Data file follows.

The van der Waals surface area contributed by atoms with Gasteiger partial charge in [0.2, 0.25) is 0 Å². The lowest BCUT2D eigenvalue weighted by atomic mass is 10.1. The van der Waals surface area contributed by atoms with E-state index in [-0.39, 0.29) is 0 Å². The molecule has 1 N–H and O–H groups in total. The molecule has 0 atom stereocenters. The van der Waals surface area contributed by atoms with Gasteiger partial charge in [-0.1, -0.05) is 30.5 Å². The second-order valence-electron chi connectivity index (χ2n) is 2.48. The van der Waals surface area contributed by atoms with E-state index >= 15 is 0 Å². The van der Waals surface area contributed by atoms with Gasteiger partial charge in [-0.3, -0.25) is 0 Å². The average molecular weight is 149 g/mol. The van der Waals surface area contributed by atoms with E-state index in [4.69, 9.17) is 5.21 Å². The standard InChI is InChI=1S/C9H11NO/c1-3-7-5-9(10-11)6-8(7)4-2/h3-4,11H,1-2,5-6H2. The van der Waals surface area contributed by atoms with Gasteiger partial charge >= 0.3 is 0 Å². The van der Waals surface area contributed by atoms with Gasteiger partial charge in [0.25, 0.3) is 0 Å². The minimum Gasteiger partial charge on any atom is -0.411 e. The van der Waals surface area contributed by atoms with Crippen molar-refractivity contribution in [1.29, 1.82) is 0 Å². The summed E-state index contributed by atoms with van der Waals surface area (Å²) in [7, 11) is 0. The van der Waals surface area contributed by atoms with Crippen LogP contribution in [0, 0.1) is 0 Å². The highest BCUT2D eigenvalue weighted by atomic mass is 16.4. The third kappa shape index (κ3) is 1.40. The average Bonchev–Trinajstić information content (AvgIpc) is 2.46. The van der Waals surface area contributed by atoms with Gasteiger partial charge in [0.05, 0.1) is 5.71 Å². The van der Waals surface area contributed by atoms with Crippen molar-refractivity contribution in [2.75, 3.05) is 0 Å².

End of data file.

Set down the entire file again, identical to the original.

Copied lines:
The van der Waals surface area contributed by atoms with Gasteiger partial charge in [0.2, 0.25) is 0 Å². The lowest BCUT2D eigenvalue weighted by atomic mass is 10.1. The van der Waals surface area contributed by atoms with E-state index in [-0.39, 0.29) is 0 Å². The molecule has 1 N–H and O–H groups in total. The molecule has 0 atom stereocenters. The van der Waals surface area contributed by atoms with Gasteiger partial charge in [-0.1, -0.05) is 30.5 Å². The second-order valence-electron chi connectivity index (χ2n) is 2.48. The van der Waals surface area contributed by atoms with E-state index >= 15 is 0 Å². The van der Waals surface area contributed by atoms with Gasteiger partial charge in [-0.3, -0.25) is 0 Å². The average molecular weight is 149 g/mol. The van der Waals surface area contributed by atoms with E-state index in [4.69, 9.17) is 5.21 Å². The standard InChI is InChI=1S/C9H11NO/c1-3-7-5-9(10-11)6-8(7)4-2/h3-4,11H,1-2,5-6H2. The van der Waals surface area contributed by atoms with Gasteiger partial charge >= 0.3 is 0 Å². The van der Waals surface area contributed by atoms with Gasteiger partial charge in [0.25, 0.3) is 0 Å². The minimum Gasteiger partial charge on any atom is -0.411 e. The van der Waals surface area contributed by atoms with Crippen molar-refractivity contribution in [1.29, 1.82) is 0 Å². The summed E-state index contributed by atoms with van der Waals surface area (Å²) in [7, 11) is 0. The van der Waals surface area contributed by atoms with Crippen LogP contribution in [0, 0.1) is 0 Å². The highest BCUT2D eigenvalue weighted by atomic mass is 16.4. The third kappa shape index (κ3) is 1.40. The average Bonchev–Trinajstić information content (AvgIpc) is 2.46. The van der Waals surface area contributed by atoms with Gasteiger partial charge in [0.05, 0.1) is 5.71 Å². The van der Waals surface area contributed by atoms with Crippen molar-refractivity contribution in [2.75, 3.05) is 0 Å².